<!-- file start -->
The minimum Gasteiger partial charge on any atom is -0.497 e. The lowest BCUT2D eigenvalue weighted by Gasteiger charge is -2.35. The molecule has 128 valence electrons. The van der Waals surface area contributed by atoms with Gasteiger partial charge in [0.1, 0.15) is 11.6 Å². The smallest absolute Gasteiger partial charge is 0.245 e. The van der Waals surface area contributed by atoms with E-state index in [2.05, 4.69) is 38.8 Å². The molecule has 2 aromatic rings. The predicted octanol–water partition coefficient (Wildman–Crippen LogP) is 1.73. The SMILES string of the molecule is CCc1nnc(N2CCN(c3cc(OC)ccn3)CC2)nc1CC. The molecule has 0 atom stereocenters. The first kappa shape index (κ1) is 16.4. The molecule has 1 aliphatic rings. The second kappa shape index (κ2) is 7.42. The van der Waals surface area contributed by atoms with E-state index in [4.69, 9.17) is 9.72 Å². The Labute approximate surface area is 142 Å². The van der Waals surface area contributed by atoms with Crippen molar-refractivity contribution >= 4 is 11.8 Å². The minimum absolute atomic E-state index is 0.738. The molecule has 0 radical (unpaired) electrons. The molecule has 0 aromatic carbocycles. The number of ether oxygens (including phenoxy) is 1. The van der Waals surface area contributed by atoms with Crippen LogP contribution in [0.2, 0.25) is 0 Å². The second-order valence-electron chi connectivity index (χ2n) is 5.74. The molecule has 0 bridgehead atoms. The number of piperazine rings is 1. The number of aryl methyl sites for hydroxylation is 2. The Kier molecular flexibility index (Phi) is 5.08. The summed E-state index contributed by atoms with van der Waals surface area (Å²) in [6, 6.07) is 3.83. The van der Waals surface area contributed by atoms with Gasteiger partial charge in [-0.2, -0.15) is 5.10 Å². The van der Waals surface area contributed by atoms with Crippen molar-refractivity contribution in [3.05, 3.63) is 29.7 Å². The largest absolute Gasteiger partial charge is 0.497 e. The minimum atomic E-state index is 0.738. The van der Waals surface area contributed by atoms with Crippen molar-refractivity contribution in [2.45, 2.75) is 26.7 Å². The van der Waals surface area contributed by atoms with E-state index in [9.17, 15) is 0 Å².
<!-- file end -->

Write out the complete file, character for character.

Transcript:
The minimum Gasteiger partial charge on any atom is -0.497 e. The lowest BCUT2D eigenvalue weighted by Gasteiger charge is -2.35. The molecule has 128 valence electrons. The van der Waals surface area contributed by atoms with Gasteiger partial charge in [0.1, 0.15) is 11.6 Å². The smallest absolute Gasteiger partial charge is 0.245 e. The van der Waals surface area contributed by atoms with E-state index in [2.05, 4.69) is 38.8 Å². The molecule has 2 aromatic rings. The predicted octanol–water partition coefficient (Wildman–Crippen LogP) is 1.73. The SMILES string of the molecule is CCc1nnc(N2CCN(c3cc(OC)ccn3)CC2)nc1CC. The molecule has 0 atom stereocenters. The first kappa shape index (κ1) is 16.4. The molecule has 1 aliphatic rings. The second kappa shape index (κ2) is 7.42. The van der Waals surface area contributed by atoms with E-state index in [4.69, 9.17) is 9.72 Å². The Labute approximate surface area is 142 Å². The van der Waals surface area contributed by atoms with Crippen molar-refractivity contribution >= 4 is 11.8 Å². The minimum absolute atomic E-state index is 0.738. The molecule has 0 radical (unpaired) electrons. The molecule has 0 aromatic carbocycles. The number of ether oxygens (including phenoxy) is 1. The van der Waals surface area contributed by atoms with Crippen LogP contribution in [0.2, 0.25) is 0 Å². The second-order valence-electron chi connectivity index (χ2n) is 5.74. The molecule has 0 bridgehead atoms. The number of piperazine rings is 1. The number of aryl methyl sites for hydroxylation is 2. The Kier molecular flexibility index (Phi) is 5.08. The summed E-state index contributed by atoms with van der Waals surface area (Å²) in [6, 6.07) is 3.83. The van der Waals surface area contributed by atoms with Gasteiger partial charge in [-0.2, -0.15) is 5.10 Å². The van der Waals surface area contributed by atoms with Crippen molar-refractivity contribution in [3.05, 3.63) is 29.7 Å². The largest absolute Gasteiger partial charge is 0.497 e. The minimum atomic E-state index is 0.738. The van der Waals surface area contributed by atoms with Crippen molar-refractivity contribution in [2.45, 2.75) is 26.7 Å². The van der Waals surface area contributed by atoms with E-state index in [9.17, 15) is 0 Å².